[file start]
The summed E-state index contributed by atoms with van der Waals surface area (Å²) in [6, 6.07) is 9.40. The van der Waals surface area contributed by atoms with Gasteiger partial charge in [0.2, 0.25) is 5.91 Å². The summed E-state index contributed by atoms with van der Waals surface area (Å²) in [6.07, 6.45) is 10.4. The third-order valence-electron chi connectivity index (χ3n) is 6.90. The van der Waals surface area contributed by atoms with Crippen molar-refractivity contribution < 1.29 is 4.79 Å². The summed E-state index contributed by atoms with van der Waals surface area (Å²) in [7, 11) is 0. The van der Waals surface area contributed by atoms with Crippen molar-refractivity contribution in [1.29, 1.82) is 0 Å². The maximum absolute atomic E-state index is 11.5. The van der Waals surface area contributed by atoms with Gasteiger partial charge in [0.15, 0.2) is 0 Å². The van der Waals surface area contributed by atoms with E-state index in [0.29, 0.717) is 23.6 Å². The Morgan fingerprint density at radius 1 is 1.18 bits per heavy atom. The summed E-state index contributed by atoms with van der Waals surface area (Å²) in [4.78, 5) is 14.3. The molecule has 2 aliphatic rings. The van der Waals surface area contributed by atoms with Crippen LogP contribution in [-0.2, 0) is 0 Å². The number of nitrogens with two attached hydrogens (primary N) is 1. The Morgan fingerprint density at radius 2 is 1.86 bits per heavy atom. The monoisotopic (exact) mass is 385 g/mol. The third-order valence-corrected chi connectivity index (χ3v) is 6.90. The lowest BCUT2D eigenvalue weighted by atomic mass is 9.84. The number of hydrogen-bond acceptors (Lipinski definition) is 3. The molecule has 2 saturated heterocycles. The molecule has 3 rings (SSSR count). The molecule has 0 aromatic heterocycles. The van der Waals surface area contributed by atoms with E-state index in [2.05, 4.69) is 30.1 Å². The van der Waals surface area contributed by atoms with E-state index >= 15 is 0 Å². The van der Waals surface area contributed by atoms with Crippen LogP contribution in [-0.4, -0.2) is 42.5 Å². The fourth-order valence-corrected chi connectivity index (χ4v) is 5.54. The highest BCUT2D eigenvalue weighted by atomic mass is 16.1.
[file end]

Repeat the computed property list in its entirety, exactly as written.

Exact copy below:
The summed E-state index contributed by atoms with van der Waals surface area (Å²) in [6, 6.07) is 9.40. The van der Waals surface area contributed by atoms with Gasteiger partial charge in [0.2, 0.25) is 5.91 Å². The summed E-state index contributed by atoms with van der Waals surface area (Å²) in [6.07, 6.45) is 10.4. The third-order valence-electron chi connectivity index (χ3n) is 6.90. The van der Waals surface area contributed by atoms with Crippen molar-refractivity contribution < 1.29 is 4.79 Å². The summed E-state index contributed by atoms with van der Waals surface area (Å²) in [7, 11) is 0. The van der Waals surface area contributed by atoms with Crippen molar-refractivity contribution in [1.29, 1.82) is 0 Å². The maximum absolute atomic E-state index is 11.5. The van der Waals surface area contributed by atoms with Gasteiger partial charge in [0.15, 0.2) is 0 Å². The van der Waals surface area contributed by atoms with E-state index in [0.29, 0.717) is 23.6 Å². The Morgan fingerprint density at radius 1 is 1.18 bits per heavy atom. The summed E-state index contributed by atoms with van der Waals surface area (Å²) in [4.78, 5) is 14.3. The molecule has 2 aliphatic rings. The van der Waals surface area contributed by atoms with Crippen LogP contribution in [-0.2, 0) is 0 Å². The number of nitrogens with two attached hydrogens (primary N) is 1. The Morgan fingerprint density at radius 2 is 1.86 bits per heavy atom. The monoisotopic (exact) mass is 385 g/mol. The third-order valence-corrected chi connectivity index (χ3v) is 6.90. The lowest BCUT2D eigenvalue weighted by atomic mass is 9.84. The number of hydrogen-bond acceptors (Lipinski definition) is 3. The molecule has 2 saturated heterocycles. The molecule has 3 rings (SSSR count). The molecule has 0 aromatic heterocycles. The van der Waals surface area contributed by atoms with E-state index in [2.05, 4.69) is 30.1 Å². The van der Waals surface area contributed by atoms with E-state index >= 15 is 0 Å². The van der Waals surface area contributed by atoms with Crippen LogP contribution in [-0.4, -0.2) is 42.5 Å². The fourth-order valence-corrected chi connectivity index (χ4v) is 5.54. The highest BCUT2D eigenvalue weighted by atomic mass is 16.1.